Tracy Valentine

Maths, modelling and quantitative biology

The diverse group of modellers and mathematical biologists in EPI has now reached critical mass with some 15 in-house researchers and students. They direct a range of concepts and tools to questions in systems biology, at scales of organ, individual and community, and in applications as diverse as plant-plant sensing, multi-trophic interactions, ‘industrial’ genotypes and GM coexistence policy.

Modelling and various mathematical approaches now permeate much of the science and some of the applications in EPI. A common and defining feature of the work is the exploration of 'the individual' in 'the system', in which the interactions among individual organisms, organs or cells give rise to emergent properties not predictable from the characteristics of the individuals themselves. Biologists, modellers and software developers combine their skills to address central and essential challenges in modern biology. The examples below are of current work (main funders in parenthesis).

Clone of Sustainability Research Platform at Balruddery Farm

A new experimental research platform is being established at Balruddery Farm for long-term studies on arable sustainability.Photograph of a poppy field

The overall goal is to test whether or not potential solutions for sustainable agriculture arising from the current RERAD workpackages, actually result in improved arable biodiversity, resilience, crop productivity and yield stability at a commercial, field-scale over at least four rotation cycles (>20 years).

To do this, we will design a sustainable cropping system based on existing research at SCRI that optimises inputs, yield, biodiversity and ecosystem processes. The effect of this ‘sustainable’ system on long-term trends in yield and system health will be tested by comparison with current commercial practice.

Trait characterisation in crops

Photograph of growing-tubes in SCRI glasshousesCrop productivity has increased dramatically in recent decades through a combination of improved arable management and breeding of higher yielding crop genotypes.

Further increases in productivity are needed to cope with growing demands for food. The price, availability and high energy costs (carbon footprint) of inorganic fertiliser mean that food production will need to be achieved with fewer chemical inputs and with greater emphasis on a sustainable approach to arable cropping.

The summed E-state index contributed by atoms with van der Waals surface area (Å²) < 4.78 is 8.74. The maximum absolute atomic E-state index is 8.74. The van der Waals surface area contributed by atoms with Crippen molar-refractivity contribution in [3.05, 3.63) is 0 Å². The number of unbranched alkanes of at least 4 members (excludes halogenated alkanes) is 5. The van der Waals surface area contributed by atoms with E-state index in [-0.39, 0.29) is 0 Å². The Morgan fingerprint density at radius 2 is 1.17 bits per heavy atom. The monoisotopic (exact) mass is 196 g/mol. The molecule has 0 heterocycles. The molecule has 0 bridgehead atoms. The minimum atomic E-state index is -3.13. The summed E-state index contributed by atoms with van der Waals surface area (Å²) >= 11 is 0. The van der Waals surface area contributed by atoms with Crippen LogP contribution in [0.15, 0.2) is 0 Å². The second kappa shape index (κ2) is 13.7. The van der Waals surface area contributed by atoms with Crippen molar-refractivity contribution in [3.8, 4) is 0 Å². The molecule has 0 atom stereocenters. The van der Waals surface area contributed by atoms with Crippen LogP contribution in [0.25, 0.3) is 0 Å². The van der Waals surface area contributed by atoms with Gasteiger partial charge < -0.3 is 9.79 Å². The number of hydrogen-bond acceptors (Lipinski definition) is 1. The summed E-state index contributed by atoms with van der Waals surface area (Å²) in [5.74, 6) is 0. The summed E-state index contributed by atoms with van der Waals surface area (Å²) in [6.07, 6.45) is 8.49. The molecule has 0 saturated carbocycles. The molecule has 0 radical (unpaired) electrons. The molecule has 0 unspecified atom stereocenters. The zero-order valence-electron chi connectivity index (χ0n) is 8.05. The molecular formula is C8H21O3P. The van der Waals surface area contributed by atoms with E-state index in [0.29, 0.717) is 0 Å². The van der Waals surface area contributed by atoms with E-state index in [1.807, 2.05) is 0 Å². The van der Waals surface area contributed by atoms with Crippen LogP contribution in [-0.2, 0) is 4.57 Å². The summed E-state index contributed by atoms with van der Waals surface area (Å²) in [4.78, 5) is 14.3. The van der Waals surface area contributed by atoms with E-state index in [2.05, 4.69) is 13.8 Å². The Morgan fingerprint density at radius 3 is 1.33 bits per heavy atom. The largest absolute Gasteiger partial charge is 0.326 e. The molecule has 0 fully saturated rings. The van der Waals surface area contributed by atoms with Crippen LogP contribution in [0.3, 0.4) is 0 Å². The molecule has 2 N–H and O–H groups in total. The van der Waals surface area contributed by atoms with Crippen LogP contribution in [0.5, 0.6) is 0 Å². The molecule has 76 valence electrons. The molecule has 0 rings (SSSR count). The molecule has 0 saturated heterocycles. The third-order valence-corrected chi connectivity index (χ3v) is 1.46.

New crop genotypes that require less chemical fertiliser and pesticide for a given level of yield could be developed by characterising plant traits associated with reduced nutrient requirements and high pest tolerance.

Contact: Alison Karley

Plant–Soil Interactions

Soil is a vital resource to humanity and is fundamental to most of the world’s food production. Scotland is blessed with some of the most productive soils on earth, so as climate changes and water is depleted in more susceptible countries, food demand from our limited land area will increase considerably. The economic benefits could be enormous, but this will be against several threats. More marginal land with poorer soils will be brought into production. Energy prices will drive lower inputs. Unsustainable farming practices of the past will need to be reversed. Climate change will increase the frequency of extreme weather events.

These challenges form the basis of our scientific research in the Plant-Soil Interactions Programme. A cross-disciplinary team of root biologists, ecologists, molecular biologists, physicists and soil management experts work across SCRI with an aim to maximise the positive interactions between plants and their soil environment. Our major research areas, UK and global research partners, and outreach activities are summarised below.

Environment Plant Interactions

Image of the SCRI site looking towards the River TaySCRI's environmental science research spans across disciplines to gain a holistic understanding of how plants respond to and modify environmental processes. Scottish Government commissioned research is gaining an in-depth understanding of the environment in arable farming systems and this is being used to advise on policy development in Scotland. These skills have also been applied to emerging issues relevant to the UK and Europe, including the UK’s Farm Scale Evaluations, international working groups, IPDM-based alternatives to pesicides and EU-wide studies on the ecological impacts of GM plants.

The environment and the ecology of plants and pests are our key research areas, investigated by a strong multidisciplinary team of scientists in entomology, pathology, plant sciences, vegetation ecology, phytochemistry, mathematical modelling and soil sciences. A major area of interest is integrating processes that occur above ground and in the soil. Research conducted on plant interactions with soil has extended from the understanding of sustainable arable systems to ‘green’ engineering solutions for slope stabilisation with vegetation.

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